5. The Office is pleased that the Green Paper refers to privacy considerations [2] , which in the Office’s view are particularly relevant to any review of electoral architecture and processes. The Office also agrees that it is desirable to have a transparent and open electoral system and recognises that the right to privacy is not absolute and needs to be balanced with other important public interests. [3]

ENROLMENT AND PARTICIPATION (Chapter 7)

Introduction of automatic or online enrolment and updating

6. The Green Paper notes that enrolment processes and systems can become a barrier to the exercise of the right to vote and considers options to increase participation rates through the introduction of automatic or online enrolment and/or updating. [4]

7. The Office recognises the benefits of automatic or online enrolment and/or updating in making it easier for people to enrol and update their details. The Australian Electoral Commission (the AEC) has noted a trend of increasing resistance to paper-based enrolment methods, and also a growing expectation, especially among young people, that government agencies should take the initiative to provide targeted services to individuals. [5] It is further noted that many electors believe that automatic enrolment and updates to their personal details already occurs.

Automatic enrolment and updating

8. The Office understands that section 92(1) of the Electoral Act currently permits the AEC to collect, from other federal, state and local government agencies, “all such information as the Electoral Commission requires in connection with the preparation, maintenance or revision of Rolls”. This information is used for the purpose of verifying data on the roll and cannot be used to automatically update electors’ details or enrol individuals.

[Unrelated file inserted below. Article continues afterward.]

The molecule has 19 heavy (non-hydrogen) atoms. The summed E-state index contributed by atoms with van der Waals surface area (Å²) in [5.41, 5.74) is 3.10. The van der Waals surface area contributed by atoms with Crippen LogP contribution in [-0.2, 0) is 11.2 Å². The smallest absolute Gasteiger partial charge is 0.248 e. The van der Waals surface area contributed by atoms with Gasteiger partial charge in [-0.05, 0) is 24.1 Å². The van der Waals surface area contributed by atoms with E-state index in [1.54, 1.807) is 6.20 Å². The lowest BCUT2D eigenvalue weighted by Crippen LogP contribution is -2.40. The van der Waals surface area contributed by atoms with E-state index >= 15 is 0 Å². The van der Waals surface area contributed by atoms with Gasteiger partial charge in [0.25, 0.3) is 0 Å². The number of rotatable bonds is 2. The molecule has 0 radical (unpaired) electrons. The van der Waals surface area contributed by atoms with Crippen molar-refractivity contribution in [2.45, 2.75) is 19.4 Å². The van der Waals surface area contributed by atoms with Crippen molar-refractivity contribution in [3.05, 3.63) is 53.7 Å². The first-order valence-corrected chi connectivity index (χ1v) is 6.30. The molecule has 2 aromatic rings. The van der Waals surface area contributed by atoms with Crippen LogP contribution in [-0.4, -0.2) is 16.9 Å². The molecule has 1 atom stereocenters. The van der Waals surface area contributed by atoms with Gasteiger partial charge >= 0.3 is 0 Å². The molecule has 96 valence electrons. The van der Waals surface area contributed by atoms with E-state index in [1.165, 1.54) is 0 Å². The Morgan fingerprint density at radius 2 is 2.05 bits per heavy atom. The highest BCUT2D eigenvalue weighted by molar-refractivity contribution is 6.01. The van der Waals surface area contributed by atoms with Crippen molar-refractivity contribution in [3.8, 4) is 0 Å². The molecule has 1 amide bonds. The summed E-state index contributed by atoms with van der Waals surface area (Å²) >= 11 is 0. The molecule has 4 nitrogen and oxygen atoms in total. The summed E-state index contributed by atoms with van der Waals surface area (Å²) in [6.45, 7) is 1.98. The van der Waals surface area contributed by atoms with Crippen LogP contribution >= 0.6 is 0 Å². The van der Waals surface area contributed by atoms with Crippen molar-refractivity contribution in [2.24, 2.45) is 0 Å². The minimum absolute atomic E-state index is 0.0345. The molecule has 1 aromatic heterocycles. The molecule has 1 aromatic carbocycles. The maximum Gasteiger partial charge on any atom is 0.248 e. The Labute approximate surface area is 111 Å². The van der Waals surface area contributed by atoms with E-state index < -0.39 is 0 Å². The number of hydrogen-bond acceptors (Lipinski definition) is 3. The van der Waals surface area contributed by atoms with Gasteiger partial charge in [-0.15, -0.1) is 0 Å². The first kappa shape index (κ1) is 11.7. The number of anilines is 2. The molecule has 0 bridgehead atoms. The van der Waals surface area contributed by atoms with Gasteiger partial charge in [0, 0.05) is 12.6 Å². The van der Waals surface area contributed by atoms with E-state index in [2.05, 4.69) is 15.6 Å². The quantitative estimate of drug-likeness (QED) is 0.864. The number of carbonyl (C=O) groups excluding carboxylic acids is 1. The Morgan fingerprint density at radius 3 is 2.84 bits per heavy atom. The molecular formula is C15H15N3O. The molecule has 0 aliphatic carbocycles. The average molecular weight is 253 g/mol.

9. If an automatic enrolment or update scheme is implemented, appropriate notice would need to be provided to individuals about the way in which their personal information will be handled.

10.Agencies participating in the collection of personal information for the automatic scheme would be required by the Privacy Act, or relevant state privacy legislation,to notify individuals that their personal information will be disclosed to the AEC for the purposes of maintaining the electoral roll at the time the information is collected.The Office believes that the AEC should also consider developing personal information sharing protocols as part of a memorandum of understanding with participating state based agencies in those states that do not have specific privacy legislation. [6]

11.Further the Office suggests it would be useful for the AEC to provide a general notification on the handling of personal information for electoral roll purposes. This could be effectively achieved through a layered privacy policy, an example of which is available on the Office’s website. [7] The notice should clearly explain what personal information will be collected, whether providing certain information is voluntary, how any information will be used and for what purpose, and any security safeguards protecting the handling of such information.

12.The Office supports the option in the Green Paper of an ‘opt-in’ model, wherebyclients ofparticipating agenciesconsent to the sharing of personal information with the AEC as part of an automatic enrolment or update scheme. [8] The Office generally supports initiatives that allow individuals to have as much control as practicable over the collection, use and disclosure of their personal information and therefore supports the opt-in model as being thebetter privacy practice.

13.Any data-matching as part of automatic enrolments or updates of the electoral roll should only occur after appropriate regard for privacy issues has been given. In particular, the purpose of the data-matching should be narrowly defined as being to maintain the accuracy of the electoral roll. Further, formal protocols should be implemented to ensure that redundant or unmatched personal information is not retained.The voluntary data matching guidelines [9] issued by the Privacy Commissioner may assist inensuring that the development of a data-matching program as part of an automatic systemis conducted in accordance with sound privacy practices.

Online enrolment and updating